In The Art of Flight, while discussing how a single image prompted Faulkner to begin work on The Sound and the Fury, Pitol describes the “paths to creation” as
full of wrinkles, mirages, delays. They required the patience of a saint, a good deal of abandonment, and at the same time, an iron will in order to not succumb to the traps the unconscious lays to block the writer. It is well known that the struggle between Eros and Thanatos always lies at the root of creation. But the end of the battle is always unforeseeable.
For Pitol, that battle is writing; and he describes it with elegance and articulateness, in prose that Vila-Matas, in his introduction to The Art of Flight, describes as a stylistic means “to say everything, but not to solve the mystery.”
For Pitol the world is a mystery—specifically a literary one. The Pitol on display in The Art of Flight is the quintessential man of letters: his whole life, as described here, is dominated by constructing literature, responding to literature, and by responding to the mysterious world in literary ways. Unclassifiable other than as a volume of prose, The Art of Flight is a collection of essays, journal entries, memoirs, descriptions of his own fiction (which themselves become pieces of fiction), criticism, accounts of his reading, and even dream analyses. Through all of this, Pitol examines how writers attempt to respond to and understand the world through literature, and describes a process so continuous that his writing has a sense of the eternal: in Pitol’s aesthetic vision, there will always be books, time to read, time to write about what one has read, as well as time to write more books that will feed this process over and over again.
The title of the first volume of Pitol’s trilogy comes at the end of one of its shortest pieces, entitled “Test of Initiation,” an account of his first attempts at writing. The young Pitol, “an eighteen-year-old youth who suddenly decides to become a writer” after several failures, discovers that an article he has written has been published. But rather than excitement, he feels shame, and doesn’t want his success acknowledged: “any sign of surprise or celebration of his talent … would drive him hopelessly mad.” His misery is compounded when, on rereading his work, he finds—using a phrase he borrows from both Dostoyevsky and Flaubert—that he doesn’t “understand a lick” of it. Yet even this literary allusion does not reassure him. His cognitive faculties have failed him; and, worse, the literature he has written about in his article seems “as hollow and as ridiculous as his own prose.” He is temporarily destroyed.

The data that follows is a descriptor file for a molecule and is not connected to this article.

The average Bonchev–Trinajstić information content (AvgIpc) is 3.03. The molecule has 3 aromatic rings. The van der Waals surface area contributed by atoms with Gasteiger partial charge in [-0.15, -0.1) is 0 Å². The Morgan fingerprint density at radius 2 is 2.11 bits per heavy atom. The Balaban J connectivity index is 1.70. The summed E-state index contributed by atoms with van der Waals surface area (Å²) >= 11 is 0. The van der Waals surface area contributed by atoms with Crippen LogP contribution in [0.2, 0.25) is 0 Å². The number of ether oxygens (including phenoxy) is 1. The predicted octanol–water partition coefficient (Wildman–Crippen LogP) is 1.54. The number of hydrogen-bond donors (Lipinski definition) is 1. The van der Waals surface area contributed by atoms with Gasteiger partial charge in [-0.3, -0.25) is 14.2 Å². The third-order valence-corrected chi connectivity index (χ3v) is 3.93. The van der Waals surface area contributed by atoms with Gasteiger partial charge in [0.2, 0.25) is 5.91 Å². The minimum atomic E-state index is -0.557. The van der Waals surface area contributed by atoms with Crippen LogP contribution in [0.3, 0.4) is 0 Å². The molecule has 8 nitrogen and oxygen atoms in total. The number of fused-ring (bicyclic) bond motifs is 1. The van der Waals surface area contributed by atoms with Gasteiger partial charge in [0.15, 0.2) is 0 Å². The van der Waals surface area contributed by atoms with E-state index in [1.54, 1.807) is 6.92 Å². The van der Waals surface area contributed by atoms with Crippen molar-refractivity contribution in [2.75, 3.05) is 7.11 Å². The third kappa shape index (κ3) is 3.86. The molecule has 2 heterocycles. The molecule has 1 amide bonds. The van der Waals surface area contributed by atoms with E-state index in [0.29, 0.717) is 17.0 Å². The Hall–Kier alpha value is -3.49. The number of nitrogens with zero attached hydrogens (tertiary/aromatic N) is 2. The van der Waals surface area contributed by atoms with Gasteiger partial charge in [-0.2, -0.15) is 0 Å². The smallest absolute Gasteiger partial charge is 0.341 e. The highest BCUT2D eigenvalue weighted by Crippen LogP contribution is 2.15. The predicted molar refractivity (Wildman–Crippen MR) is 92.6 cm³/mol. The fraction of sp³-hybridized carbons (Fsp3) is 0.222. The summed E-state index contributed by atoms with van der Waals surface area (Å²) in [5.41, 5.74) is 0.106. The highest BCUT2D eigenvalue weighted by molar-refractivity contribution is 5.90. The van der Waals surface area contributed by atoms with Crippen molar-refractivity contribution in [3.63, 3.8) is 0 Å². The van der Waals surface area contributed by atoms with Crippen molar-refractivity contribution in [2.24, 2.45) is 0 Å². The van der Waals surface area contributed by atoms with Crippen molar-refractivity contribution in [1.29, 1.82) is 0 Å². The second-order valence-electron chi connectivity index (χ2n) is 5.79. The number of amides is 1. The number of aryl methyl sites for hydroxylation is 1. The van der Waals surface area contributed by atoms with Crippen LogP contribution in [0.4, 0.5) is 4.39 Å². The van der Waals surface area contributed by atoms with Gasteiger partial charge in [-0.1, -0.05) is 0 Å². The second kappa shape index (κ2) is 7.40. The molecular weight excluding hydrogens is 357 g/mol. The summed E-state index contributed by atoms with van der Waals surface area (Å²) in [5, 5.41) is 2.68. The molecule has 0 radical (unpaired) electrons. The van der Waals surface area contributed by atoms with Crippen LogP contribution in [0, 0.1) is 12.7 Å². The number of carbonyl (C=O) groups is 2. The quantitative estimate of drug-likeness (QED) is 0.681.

As the man writing this note of memoir, Pitol suggests a reason for his adolescent distress: it was “his confrontation with the word, his printed word,” and his discovery that writing does not, and cannot, capture life. Writing’s futile battle for clarity makes it something profane; a deed polluted by its innate failure to achieve its object. To write at home, therefore, amongst those he loves, would be to commit “an obscene act in a holy place.” Pitol responded to this discovery by leaving home and traveling. Writing thus became “a joyful game of concealment, an approach to the art of flight [italics added]”: in order to write—to defile life by trying to capture it in words—he had to fly.
In this explanation, however, Pitol introduces his characteristic uncertainty: trying to find a reason for that early upset is “a pointless guessing game … [T]o continue it would send him into a labyrinth of astonishment. He would become lost in marshes without ever touching solid ground.” Nowhere else in Pitol’s work is there a better description of his writing.
As an adult, Pitol learned to delight in his writing “vice.” He acknowledges that the act of writing is a Sisyphean task; but for him its eternal qualities are what make it so addictive. This is, perhaps, why writers so adore his work: he not only loses himself in the “marshes,” but he wallows in their mud; seeking astonishment he throws away Ariadne’s thread and wanders deeper into the labyrinth. Throughout The Art of Flight we see Pitol feeding his addiction. He indulges in obfuscation by continually putting pen to paper; and he remains on his infinite journey—both around the physical world in his other career as a diplomat, and across the literary world through his reading.